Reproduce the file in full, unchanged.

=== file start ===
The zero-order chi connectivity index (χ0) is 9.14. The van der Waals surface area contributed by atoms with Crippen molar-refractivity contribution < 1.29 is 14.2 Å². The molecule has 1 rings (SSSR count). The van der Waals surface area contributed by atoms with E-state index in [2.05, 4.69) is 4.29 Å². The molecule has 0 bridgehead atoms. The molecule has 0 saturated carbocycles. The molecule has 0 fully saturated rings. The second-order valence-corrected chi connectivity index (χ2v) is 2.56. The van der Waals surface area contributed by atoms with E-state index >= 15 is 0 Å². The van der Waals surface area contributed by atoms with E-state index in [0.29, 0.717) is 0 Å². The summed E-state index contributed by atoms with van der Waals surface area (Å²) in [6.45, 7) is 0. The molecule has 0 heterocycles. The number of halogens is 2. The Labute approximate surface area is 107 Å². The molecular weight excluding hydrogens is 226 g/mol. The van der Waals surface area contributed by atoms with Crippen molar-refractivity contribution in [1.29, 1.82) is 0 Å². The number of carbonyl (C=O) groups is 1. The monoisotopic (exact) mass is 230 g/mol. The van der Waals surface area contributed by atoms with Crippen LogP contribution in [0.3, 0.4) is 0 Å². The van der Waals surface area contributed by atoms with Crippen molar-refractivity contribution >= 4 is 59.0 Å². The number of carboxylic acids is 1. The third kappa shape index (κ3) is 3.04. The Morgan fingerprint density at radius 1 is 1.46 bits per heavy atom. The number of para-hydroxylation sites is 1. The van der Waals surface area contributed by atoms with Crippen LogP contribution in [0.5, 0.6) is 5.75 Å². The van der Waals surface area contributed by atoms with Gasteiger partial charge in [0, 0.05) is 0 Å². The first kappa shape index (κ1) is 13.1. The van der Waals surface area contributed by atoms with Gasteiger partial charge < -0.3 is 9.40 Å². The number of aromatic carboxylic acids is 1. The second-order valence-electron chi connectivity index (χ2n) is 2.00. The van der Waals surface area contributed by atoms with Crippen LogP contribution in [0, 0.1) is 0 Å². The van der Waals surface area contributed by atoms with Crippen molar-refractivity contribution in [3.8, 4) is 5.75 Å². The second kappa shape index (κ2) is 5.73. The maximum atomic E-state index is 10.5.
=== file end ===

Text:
The zero-order chi connectivity index (χ0) is 9.14. The van der Waals surface area contributed by atoms with Crippen molar-refractivity contribution < 1.29 is 14.2 Å². The molecule has 1 rings (SSSR count). The van der Waals surface area contributed by atoms with E-state index in [2.05, 4.69) is 4.29 Å². The molecule has 0 bridgehead atoms. The molecule has 0 saturated carbocycles. The molecule has 0 fully saturated rings. The second-order valence-corrected chi connectivity index (χ2v) is 2.56. The van der Waals surface area contributed by atoms with E-state index >= 15 is 0 Å². The van der Waals surface area contributed by atoms with E-state index in [0.29, 0.717) is 0 Å². The summed E-state index contributed by atoms with van der Waals surface area (Å²) in [6.45, 7) is 0. The molecule has 0 heterocycles. The number of halogens is 2. The Labute approximate surface area is 107 Å². The molecular weight excluding hydrogens is 226 g/mol. The van der Waals surface area contributed by atoms with Crippen molar-refractivity contribution in [1.29, 1.82) is 0 Å². The number of carbonyl (C=O) groups is 1. The monoisotopic (exact) mass is 230 g/mol. The van der Waals surface area contributed by atoms with Crippen LogP contribution in [0.3, 0.4) is 0 Å². The van der Waals surface area contributed by atoms with Crippen molar-refractivity contribution >= 4 is 59.0 Å². The number of carboxylic acids is 1. The third kappa shape index (κ3) is 3.04. The Morgan fingerprint density at radius 1 is 1.46 bits per heavy atom. The number of para-hydroxylation sites is 1. The van der Waals surface area contributed by atoms with Crippen LogP contribution in [0.5, 0.6) is 5.75 Å². The van der Waals surface area contributed by atoms with Gasteiger partial charge in [0, 0.05) is 0 Å². The first kappa shape index (κ1) is 13.1. The van der Waals surface area contributed by atoms with Gasteiger partial charge < -0.3 is 9.40 Å². The number of aromatic carboxylic acids is 1. The second-order valence-electron chi connectivity index (χ2n) is 2.00. The van der Waals surface area contributed by atoms with Crippen LogP contribution in [0, 0.1) is 0 Å². The van der Waals surface area contributed by atoms with Crippen molar-refractivity contribution in [3.8, 4) is 5.75 Å². The second kappa shape index (κ2) is 5.73. The maximum atomic E-state index is 10.5.